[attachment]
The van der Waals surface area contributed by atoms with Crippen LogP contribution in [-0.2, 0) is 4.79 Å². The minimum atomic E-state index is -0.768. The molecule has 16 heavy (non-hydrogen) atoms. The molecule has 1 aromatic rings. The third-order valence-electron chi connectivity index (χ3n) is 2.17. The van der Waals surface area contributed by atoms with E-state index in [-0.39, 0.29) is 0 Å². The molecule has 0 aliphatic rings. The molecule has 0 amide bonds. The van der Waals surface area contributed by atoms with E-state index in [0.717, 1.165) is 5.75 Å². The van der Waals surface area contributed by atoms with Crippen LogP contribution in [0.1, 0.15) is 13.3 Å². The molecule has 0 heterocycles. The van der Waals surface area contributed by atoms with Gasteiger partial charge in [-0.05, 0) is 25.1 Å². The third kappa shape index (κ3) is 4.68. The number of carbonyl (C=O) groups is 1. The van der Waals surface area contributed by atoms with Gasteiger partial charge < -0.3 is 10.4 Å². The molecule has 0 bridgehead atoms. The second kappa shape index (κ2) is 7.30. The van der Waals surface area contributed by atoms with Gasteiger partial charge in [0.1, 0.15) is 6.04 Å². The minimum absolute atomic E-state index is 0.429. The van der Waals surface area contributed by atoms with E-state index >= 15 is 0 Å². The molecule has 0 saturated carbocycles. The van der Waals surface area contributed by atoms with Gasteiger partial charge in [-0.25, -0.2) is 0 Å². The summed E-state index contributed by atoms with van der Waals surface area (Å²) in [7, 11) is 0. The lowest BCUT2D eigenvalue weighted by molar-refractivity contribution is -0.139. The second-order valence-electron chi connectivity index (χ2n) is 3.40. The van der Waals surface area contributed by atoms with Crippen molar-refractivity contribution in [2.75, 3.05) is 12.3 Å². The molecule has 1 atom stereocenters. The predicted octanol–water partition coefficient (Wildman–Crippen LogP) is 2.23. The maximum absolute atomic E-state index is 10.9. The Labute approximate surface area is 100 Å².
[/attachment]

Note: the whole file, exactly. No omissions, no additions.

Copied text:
The van der Waals surface area contributed by atoms with Crippen LogP contribution in [-0.2, 0) is 4.79 Å². The minimum atomic E-state index is -0.768. The molecule has 16 heavy (non-hydrogen) atoms. The molecule has 1 aromatic rings. The third-order valence-electron chi connectivity index (χ3n) is 2.17. The van der Waals surface area contributed by atoms with E-state index in [-0.39, 0.29) is 0 Å². The molecule has 0 aliphatic rings. The molecule has 0 amide bonds. The van der Waals surface area contributed by atoms with E-state index in [0.717, 1.165) is 5.75 Å². The van der Waals surface area contributed by atoms with Crippen LogP contribution in [0.1, 0.15) is 13.3 Å². The molecule has 0 heterocycles. The van der Waals surface area contributed by atoms with Gasteiger partial charge in [-0.05, 0) is 25.1 Å². The third kappa shape index (κ3) is 4.68. The number of carbonyl (C=O) groups is 1. The van der Waals surface area contributed by atoms with Gasteiger partial charge < -0.3 is 10.4 Å². The molecule has 0 bridgehead atoms. The second kappa shape index (κ2) is 7.30. The van der Waals surface area contributed by atoms with Gasteiger partial charge in [0.1, 0.15) is 6.04 Å². The minimum absolute atomic E-state index is 0.429. The van der Waals surface area contributed by atoms with E-state index >= 15 is 0 Å². The molecule has 0 saturated carbocycles. The van der Waals surface area contributed by atoms with Gasteiger partial charge in [-0.25, -0.2) is 0 Å². The summed E-state index contributed by atoms with van der Waals surface area (Å²) in [7, 11) is 0. The lowest BCUT2D eigenvalue weighted by molar-refractivity contribution is -0.139. The second-order valence-electron chi connectivity index (χ2n) is 3.40. The van der Waals surface area contributed by atoms with Crippen molar-refractivity contribution in [2.75, 3.05) is 12.3 Å². The molecule has 1 atom stereocenters. The predicted octanol–water partition coefficient (Wildman–Crippen LogP) is 2.23. The maximum absolute atomic E-state index is 10.9. The Labute approximate surface area is 100 Å².